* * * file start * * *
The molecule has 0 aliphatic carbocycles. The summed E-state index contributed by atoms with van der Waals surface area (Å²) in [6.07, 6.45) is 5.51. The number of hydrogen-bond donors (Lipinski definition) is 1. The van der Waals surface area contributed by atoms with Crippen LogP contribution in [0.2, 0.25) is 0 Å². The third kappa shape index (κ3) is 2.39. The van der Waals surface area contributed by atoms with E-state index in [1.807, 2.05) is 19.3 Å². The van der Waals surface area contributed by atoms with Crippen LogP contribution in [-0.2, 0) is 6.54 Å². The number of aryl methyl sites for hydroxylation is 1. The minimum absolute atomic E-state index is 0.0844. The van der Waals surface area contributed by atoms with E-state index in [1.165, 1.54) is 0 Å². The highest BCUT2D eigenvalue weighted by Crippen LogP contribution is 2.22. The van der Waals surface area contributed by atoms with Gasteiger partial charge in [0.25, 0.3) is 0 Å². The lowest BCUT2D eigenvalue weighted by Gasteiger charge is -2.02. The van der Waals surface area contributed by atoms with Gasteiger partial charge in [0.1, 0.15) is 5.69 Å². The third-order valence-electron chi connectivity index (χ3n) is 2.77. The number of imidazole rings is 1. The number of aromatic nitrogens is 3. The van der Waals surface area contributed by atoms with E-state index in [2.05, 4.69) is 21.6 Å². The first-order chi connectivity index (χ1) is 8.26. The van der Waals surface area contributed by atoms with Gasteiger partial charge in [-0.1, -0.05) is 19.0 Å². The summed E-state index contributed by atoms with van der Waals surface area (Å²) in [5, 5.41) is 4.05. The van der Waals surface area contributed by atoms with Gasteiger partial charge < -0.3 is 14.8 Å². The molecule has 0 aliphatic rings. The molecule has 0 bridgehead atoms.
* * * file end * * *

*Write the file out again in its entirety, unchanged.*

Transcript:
The molecule has 0 aliphatic carbocycles. The summed E-state index contributed by atoms with van der Waals surface area (Å²) in [6.07, 6.45) is 5.51. The number of hydrogen-bond donors (Lipinski definition) is 1. The van der Waals surface area contributed by atoms with Crippen LogP contribution in [0.2, 0.25) is 0 Å². The third kappa shape index (κ3) is 2.39. The van der Waals surface area contributed by atoms with E-state index in [1.807, 2.05) is 19.3 Å². The van der Waals surface area contributed by atoms with Crippen LogP contribution in [-0.2, 0) is 6.54 Å². The number of aryl methyl sites for hydroxylation is 1. The minimum absolute atomic E-state index is 0.0844. The van der Waals surface area contributed by atoms with E-state index in [1.165, 1.54) is 0 Å². The highest BCUT2D eigenvalue weighted by Crippen LogP contribution is 2.22. The van der Waals surface area contributed by atoms with Gasteiger partial charge in [0.25, 0.3) is 0 Å². The lowest BCUT2D eigenvalue weighted by Gasteiger charge is -2.02. The van der Waals surface area contributed by atoms with Gasteiger partial charge in [0.1, 0.15) is 5.69 Å². The third-order valence-electron chi connectivity index (χ3n) is 2.77. The number of imidazole rings is 1. The number of aromatic nitrogens is 3. The van der Waals surface area contributed by atoms with E-state index in [2.05, 4.69) is 21.6 Å². The first-order chi connectivity index (χ1) is 8.26. The van der Waals surface area contributed by atoms with Gasteiger partial charge in [-0.1, -0.05) is 19.0 Å². The summed E-state index contributed by atoms with van der Waals surface area (Å²) in [5, 5.41) is 4.05. The van der Waals surface area contributed by atoms with Gasteiger partial charge < -0.3 is 14.8 Å². The molecule has 0 aliphatic rings. The molecule has 0 bridgehead atoms.